When I see a movie, I try to go in without predetermined expectations. Of course there are some movies I’m more excited about than others. But I try hard not to expect a movie to be great, or even good. Over the years I’ve gotten pretty good at this little song and dance, but sometimes it just isn’t possible. “Where the Wild Things Are,” for example, was so pumped up in my own head that there’s no way it could have met my expectations. (It didn’t, by the way.) And so it is with “The Blind Side.” I want nothing more than to write today about how great this movie is. Truthfully I had half this review written in my head before I even set foot in the theater, a classic critical no-no. Alas, I am resigned to a “good-not-great” review and that disappoints me immensely.
“The Blind Side” is the true-life story of Michael Oher, a poor Memphis boy who was taken in and subsequently adopted by the wealthy Tuohy family. With the support of his new family, Oher improved his grades, took to the football field, and eventually went on to a superb college career (both academically and athletically). He was the first round pick of the Baltimore Ravens in last year’s NFL Draft and has become quite the inspirational story.
On the bright side, “The Blind Side’s” main characters are excellent. Sandra Bullock has long been on my, “Do not see (insert name) in a movie ever, under any circumstances” list for some years now. I just can’t stand her. But as Leigh Ann Tuohy, the driving force behind the family and their adoption of Oher, Bullock is strong and likeable. Sure, she’s a serious nuisance to anyone who stands in her way, but she portrays the mother looking out for her kids to a tee and I can definitely see why Bullock has received some Oscar buzz. And it’ll be hard for most to resist Jae Head, the youngest Tuohy who, in the vein of Hayden Panettiere in “Remember the Titans,” provides some honest comic relief in a film that would sorely miss it otherwise.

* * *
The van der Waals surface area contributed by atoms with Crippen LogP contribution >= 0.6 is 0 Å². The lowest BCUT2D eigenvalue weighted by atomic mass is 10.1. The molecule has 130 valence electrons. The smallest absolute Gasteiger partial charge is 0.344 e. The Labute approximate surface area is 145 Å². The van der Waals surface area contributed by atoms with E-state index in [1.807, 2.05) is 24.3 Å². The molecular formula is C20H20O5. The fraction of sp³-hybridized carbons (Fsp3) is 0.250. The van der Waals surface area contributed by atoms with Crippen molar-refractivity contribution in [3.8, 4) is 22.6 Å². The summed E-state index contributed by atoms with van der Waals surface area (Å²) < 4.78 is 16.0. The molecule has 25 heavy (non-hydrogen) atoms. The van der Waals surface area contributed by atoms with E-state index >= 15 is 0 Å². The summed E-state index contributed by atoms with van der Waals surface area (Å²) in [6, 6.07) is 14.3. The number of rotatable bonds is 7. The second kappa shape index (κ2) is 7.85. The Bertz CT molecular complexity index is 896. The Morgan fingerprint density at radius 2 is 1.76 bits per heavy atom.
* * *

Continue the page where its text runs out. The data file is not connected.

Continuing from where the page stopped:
Likewise, I imagine somewhere around 15 million people came out of this film saying, “Wow, who knew Tim McGraw could actually act a little?” As Tuohy patriarch Sean, McGraw holds his own and brings some balance to Bullock’s intensity. I’m willing to give Quinton Aaron (Oher) and Lily Collins (sister Collins Tuohy) a pass in the acting department as both are extremely inexperienced actors who do an admirable job here. Aaron in particular is asked to carry the film on numerous occasions and truly shines in most of said scenes. A refined actor he is not, as of yet, and there are a couple of cringe-inducing moments here and there, but overall Aaron steps up to the plate and delivers.
The rest of the cast, however, are another story. Director John Lee Hancock is a guy who likes to put relatively unknown actors into important parts and draw something more out of them. There’s nothing wrong with that; in fact, that’s the way the movie business works, really. Obviously you can’t cast well known stars for every role, but a good movie usually has better to work with than “Blind Side.” Sure, you’ve got two well-respected actresses in Kathy Bates and Kim Dickens but both seem to float through weak performances. Most of this supporting cast comes across as a bunch of extras that were inexplicably given speaking parts. Coach Cotton (Ray McKinnon), in particular, is atrocious. ATROCIOUS. McKinnon should have his SAG card revoked IMMEDIATELY.